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Publication numberUS4418365 A
Publication typeGrant
Application numberUS 06/267,084
Publication dateNov 29, 1983
Filing dateMay 26, 1981
Priority dateAug 19, 1977
Fee statusLapsed
Publication number06267084, 267084, US 4418365 A, US 4418365A, US-A-4418365, US4418365 A, US4418365A
InventorsMarvin Camras
Original AssigneeIit Research Institute
Export CitationBiBTeX, EndNote, RefMan
External Links: USPTO, USPTO Assignment, Espacenet
Video disc transducer system
US 4418365 A
Abstract
An optical transducer system reproduces a videodisk record by rotating the disc at a low speed. A record guiding means is comprised of a ribbed gate region. The ribs engage the disc on opposite margins of the optical images recorded on the disc and extend in a circumferential direction.
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Claims(7)
I claim as my invention:
1. A transducer system for transducing video signals, comprising:
(a) a disc record support with a central axis for mounting a disc record thereon for rotation about said central axis during a video signal transducing operation, said disc record support having an annular region surrounding said support and receiving an annular portion of a disc record which extends beyond said disc record support,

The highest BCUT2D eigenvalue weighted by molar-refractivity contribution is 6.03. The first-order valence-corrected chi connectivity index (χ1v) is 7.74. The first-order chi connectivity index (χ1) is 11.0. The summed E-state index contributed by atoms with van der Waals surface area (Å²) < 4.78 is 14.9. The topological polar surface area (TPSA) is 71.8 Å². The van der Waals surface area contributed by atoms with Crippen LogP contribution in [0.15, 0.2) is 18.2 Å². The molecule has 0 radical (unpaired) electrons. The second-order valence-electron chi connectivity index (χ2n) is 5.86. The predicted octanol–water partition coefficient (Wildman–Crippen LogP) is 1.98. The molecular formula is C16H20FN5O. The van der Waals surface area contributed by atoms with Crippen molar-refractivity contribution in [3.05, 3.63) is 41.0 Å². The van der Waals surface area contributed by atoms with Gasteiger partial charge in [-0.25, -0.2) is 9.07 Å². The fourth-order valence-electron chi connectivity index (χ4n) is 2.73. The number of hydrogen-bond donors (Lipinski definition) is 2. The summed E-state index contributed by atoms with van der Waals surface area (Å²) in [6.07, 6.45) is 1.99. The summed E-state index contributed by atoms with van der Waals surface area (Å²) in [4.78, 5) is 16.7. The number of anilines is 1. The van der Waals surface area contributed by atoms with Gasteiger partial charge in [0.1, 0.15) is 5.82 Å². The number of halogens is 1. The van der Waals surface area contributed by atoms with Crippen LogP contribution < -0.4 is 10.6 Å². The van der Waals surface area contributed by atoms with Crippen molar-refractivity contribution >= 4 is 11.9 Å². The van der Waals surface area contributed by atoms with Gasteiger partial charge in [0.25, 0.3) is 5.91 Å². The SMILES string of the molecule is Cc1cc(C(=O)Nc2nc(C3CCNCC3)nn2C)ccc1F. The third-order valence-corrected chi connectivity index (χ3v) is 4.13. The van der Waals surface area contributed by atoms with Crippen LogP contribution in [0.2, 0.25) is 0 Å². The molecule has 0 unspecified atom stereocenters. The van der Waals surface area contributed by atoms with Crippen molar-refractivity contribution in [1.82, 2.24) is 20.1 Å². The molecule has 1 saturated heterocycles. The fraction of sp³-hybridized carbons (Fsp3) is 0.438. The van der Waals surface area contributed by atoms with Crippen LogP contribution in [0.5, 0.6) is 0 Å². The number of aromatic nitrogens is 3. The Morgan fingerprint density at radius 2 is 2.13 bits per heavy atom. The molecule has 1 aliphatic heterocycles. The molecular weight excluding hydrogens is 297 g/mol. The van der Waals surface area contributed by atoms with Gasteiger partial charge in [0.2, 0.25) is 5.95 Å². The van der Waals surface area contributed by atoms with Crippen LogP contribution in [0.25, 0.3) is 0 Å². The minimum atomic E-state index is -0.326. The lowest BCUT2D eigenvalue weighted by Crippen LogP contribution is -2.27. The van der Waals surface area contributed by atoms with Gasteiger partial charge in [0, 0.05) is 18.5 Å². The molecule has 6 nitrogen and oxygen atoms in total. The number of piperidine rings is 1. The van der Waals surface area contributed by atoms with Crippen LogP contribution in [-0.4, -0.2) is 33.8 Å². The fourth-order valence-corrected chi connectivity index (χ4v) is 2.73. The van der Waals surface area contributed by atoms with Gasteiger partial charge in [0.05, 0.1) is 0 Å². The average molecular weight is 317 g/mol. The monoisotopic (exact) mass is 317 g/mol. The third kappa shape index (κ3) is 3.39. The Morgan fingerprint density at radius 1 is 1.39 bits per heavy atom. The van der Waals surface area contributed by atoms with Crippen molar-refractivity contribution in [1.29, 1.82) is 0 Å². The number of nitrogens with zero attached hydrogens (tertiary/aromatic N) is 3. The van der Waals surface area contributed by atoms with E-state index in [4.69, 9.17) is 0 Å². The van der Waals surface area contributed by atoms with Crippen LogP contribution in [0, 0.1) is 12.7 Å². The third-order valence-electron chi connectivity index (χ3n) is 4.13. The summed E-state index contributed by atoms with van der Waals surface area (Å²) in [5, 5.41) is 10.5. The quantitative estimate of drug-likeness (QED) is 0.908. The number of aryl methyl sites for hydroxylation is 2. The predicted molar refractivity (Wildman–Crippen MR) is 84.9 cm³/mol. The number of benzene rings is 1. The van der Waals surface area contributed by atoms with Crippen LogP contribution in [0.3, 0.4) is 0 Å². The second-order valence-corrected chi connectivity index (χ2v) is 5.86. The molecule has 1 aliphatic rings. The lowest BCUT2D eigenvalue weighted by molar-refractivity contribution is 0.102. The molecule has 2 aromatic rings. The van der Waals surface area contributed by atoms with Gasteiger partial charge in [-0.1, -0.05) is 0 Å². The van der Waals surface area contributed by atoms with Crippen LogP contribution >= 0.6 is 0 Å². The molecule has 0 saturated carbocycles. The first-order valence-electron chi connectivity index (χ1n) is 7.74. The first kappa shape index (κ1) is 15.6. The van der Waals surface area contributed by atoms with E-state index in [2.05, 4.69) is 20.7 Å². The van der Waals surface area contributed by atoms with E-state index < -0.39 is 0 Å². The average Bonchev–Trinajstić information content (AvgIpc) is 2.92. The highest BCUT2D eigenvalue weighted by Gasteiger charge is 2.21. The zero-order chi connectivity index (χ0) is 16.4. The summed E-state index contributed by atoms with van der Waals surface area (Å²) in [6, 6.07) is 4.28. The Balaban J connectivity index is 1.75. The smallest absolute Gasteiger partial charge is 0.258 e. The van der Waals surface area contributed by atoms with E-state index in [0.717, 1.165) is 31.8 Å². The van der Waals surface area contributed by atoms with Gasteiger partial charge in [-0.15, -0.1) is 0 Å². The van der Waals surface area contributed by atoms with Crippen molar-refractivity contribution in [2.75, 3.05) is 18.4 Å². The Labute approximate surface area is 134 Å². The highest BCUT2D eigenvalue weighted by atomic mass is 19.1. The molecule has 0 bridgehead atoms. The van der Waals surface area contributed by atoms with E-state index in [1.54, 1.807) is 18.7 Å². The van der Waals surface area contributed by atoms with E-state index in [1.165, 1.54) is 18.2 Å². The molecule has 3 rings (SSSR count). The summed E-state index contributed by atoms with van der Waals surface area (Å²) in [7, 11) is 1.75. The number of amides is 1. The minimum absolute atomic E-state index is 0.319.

(b) a transducer device having an optical path disposed in alignment with said annular region, and a scanner operating at a video rate and coupled with said optical path for scanning successive optical images on an annular portion of a disc record which extends beyond said disc record support,
(c) said transducer device having record guiding means disposed at said annular region and guiding a radially outer portion of a disc record as it is rotated about said central axis at a frame transducing speed less than that required for a substantial air bearing effect and at said frame transducing speed maintaining substantially a predetermined positional relationship of such radially outer portion of said disc record relative to the optical path of said transducer device, and